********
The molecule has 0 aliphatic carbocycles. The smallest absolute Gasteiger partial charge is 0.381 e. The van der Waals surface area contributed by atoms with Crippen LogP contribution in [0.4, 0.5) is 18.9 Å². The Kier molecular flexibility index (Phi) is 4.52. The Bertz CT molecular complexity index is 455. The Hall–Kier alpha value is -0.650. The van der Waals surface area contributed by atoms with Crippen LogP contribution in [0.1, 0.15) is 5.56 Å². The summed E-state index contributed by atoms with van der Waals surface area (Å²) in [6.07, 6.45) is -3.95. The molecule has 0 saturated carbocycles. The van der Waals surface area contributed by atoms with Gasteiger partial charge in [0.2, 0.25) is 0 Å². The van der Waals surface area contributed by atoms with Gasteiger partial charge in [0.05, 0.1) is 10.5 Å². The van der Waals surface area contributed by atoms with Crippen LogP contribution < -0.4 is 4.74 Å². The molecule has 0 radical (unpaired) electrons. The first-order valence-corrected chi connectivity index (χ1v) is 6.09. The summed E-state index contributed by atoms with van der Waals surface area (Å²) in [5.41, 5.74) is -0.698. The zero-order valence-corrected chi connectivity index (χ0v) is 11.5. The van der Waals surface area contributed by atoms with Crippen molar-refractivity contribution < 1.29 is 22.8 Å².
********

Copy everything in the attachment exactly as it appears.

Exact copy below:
The molecule has 0 aliphatic carbocycles. The smallest absolute Gasteiger partial charge is 0.381 e. The van der Waals surface area contributed by atoms with Crippen LogP contribution in [0.4, 0.5) is 18.9 Å². The Kier molecular flexibility index (Phi) is 4.52. The Bertz CT molecular complexity index is 455. The Hall–Kier alpha value is -0.650. The van der Waals surface area contributed by atoms with Crippen LogP contribution in [0.1, 0.15) is 5.56 Å². The summed E-state index contributed by atoms with van der Waals surface area (Å²) in [6.07, 6.45) is -3.95. The molecule has 0 saturated carbocycles. The van der Waals surface area contributed by atoms with Gasteiger partial charge in [0.2, 0.25) is 0 Å². The van der Waals surface area contributed by atoms with Gasteiger partial charge in [0.05, 0.1) is 10.5 Å². The van der Waals surface area contributed by atoms with Crippen LogP contribution < -0.4 is 4.74 Å². The molecule has 0 radical (unpaired) electrons. The first-order valence-corrected chi connectivity index (χ1v) is 6.09. The summed E-state index contributed by atoms with van der Waals surface area (Å²) in [5.41, 5.74) is -0.698. The zero-order valence-corrected chi connectivity index (χ0v) is 11.5. The van der Waals surface area contributed by atoms with Crippen molar-refractivity contribution < 1.29 is 22.8 Å².